Pennytech: My Five Dollar Teleprompter

This article was originally posted June 2005 on the Red Dirt Roundup TV show website. Since then the original images have been lost. I will be improving the design and will be sure to post photos when I do.
— Rex

The need for a teleprompter becomes pretty obvious the minute you start doing any sort of video. After some research I discovered that there were two options:

a) spend a buttload of money

b) make one myself

After a little research I discovered several homemade examples of teleprompters and tons of advice on using a teleprompter. The most helpful articles I found were Brian Lawler’s Forget Cue Cards, Make a Teleprompter! and the Plasti-Prompter devised by video blogger Max Rottersman. The latter was especially helpful because I was under the impression that a one-way mirror was required. After seeing what Max had done with nothing more than a lid from a CD jewel case I realized this was not rocket science.

No Rockets, Some Science
Here’s the basic idea of my teleprompter made from a wine box, packing tape and a $5 piece of glass. A piece of glass held at a 45° angle to our laptop screen reflects the image toward our talented viewer. On the other side of the glass is a camera to take it all in. But for some magical reason the camera doesn’t see that reflected image on the glass. Maybe this is some rocket science after all?

My first challenge was to determine the optimum size for the piece of glass. I wanted it as large as possible to show the entire display of my laptop. The 15″ display on my Dell Inspiron 5500 was about 12 inches wide and 9 inches tall. So the width was easy- about 12.25 inches would be great. That would allow my “frame” to be about 12.5 inches wide, which would fit perfectly on the bezel surrounding the laptop’s display. But the height was another matter.

The glass needs to be set at 45° to the display. So I drew a right triangle with a base of 9.5 inches (the laptop display) and a leg of 9.5 inches (distance to the glass) which left the size of the glass a mystery. I knew the answer involved calculating the length of the hypotenuse and the Pythagorean theorem was involved. After a search on Google all that math fun came rolling back: A² + B² = C² That calculation gave me 13.435 which I rounded to 13 7/16 inches and called the glass shop. $4.68 later I was rummaging around for something to mount the glass in.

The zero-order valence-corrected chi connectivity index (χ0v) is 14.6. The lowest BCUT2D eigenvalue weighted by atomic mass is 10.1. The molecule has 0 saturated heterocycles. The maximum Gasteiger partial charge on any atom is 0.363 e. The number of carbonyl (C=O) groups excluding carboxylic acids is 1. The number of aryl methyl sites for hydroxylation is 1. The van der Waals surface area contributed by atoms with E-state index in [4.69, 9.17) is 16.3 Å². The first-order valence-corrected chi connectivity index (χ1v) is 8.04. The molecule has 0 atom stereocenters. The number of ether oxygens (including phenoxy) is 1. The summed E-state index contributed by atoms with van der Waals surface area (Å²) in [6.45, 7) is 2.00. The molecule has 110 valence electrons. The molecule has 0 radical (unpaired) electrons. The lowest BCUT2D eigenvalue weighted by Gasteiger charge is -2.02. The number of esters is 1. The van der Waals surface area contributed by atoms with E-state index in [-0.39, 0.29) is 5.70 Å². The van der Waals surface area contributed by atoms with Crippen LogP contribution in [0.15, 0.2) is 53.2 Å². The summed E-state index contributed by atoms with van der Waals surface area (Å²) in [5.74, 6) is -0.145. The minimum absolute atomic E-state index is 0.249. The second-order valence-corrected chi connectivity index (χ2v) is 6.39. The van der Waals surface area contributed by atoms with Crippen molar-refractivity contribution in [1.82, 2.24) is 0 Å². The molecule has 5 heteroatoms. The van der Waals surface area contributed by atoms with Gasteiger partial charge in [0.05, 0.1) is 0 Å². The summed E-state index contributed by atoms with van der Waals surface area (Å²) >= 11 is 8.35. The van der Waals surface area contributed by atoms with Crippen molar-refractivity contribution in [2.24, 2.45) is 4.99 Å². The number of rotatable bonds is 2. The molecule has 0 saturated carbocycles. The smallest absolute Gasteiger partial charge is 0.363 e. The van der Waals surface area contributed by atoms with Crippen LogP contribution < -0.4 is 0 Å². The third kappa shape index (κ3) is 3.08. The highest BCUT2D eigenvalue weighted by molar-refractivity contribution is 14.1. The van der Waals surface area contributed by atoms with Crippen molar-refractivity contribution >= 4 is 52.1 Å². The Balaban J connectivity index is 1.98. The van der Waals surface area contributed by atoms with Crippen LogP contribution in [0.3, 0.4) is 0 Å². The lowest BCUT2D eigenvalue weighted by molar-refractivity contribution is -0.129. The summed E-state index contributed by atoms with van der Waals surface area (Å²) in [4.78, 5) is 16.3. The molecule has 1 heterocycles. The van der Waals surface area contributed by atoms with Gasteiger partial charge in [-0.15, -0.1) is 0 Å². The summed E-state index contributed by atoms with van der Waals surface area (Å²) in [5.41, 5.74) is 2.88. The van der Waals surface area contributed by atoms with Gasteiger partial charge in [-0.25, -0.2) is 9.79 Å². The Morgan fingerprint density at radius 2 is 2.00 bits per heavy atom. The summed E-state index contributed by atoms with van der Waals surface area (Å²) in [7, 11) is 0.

A wine box for 6 of the 1.5 liter bottles happened to be almost exactly 12.5 inches across. The top flap was already cut off, as is the custom at most fine liquor stores. So I cut the front and back out which leaves us 3 sides of the wine box. Then I cut a couple of thin strips from the scrap to make a pair of supports. These are taped inside the box at the magical 45° angle, then the glass rests on them. A couple more pieces of tape keep the glass from bouncing out of place.

After about 15 minutes of slicing and taping we had the laptop fired up and made some final adjustments. To get it just right I ended up trimming a couple of inches off the box, giving it a final overall height of 11 inches. You’ll notice I used Priority Mail tape, and since the wine box was also free I’m actually under budget. So my teleprompter actually cost less than $5, but I allowed a little leeway for those of you that splurge for packing tape.

For displaying our script we use Prompt! on the PC and Mac. It runs the script mirrored with one click and allows the operator to adjust the speed easily via mouse or keyboard. The basic version is free and the only drawback is a 2500 character limit. If you plan to do War and Peace you’ll need to pay, but even so it’s quite reasonable. Once you learn about 4 of the hotkey combinations you can easily operate the camera and the `prompter from behind the laptop.

Materials Needed:

Glass, plain old window pane, thinner the better, cut to 12 1/4″ x 13 7/16″

Wine Box

Packing Tape

Originally published at http://www.reddirtroundup.com/2005/06/my-five-dollar-teleprompter.htm

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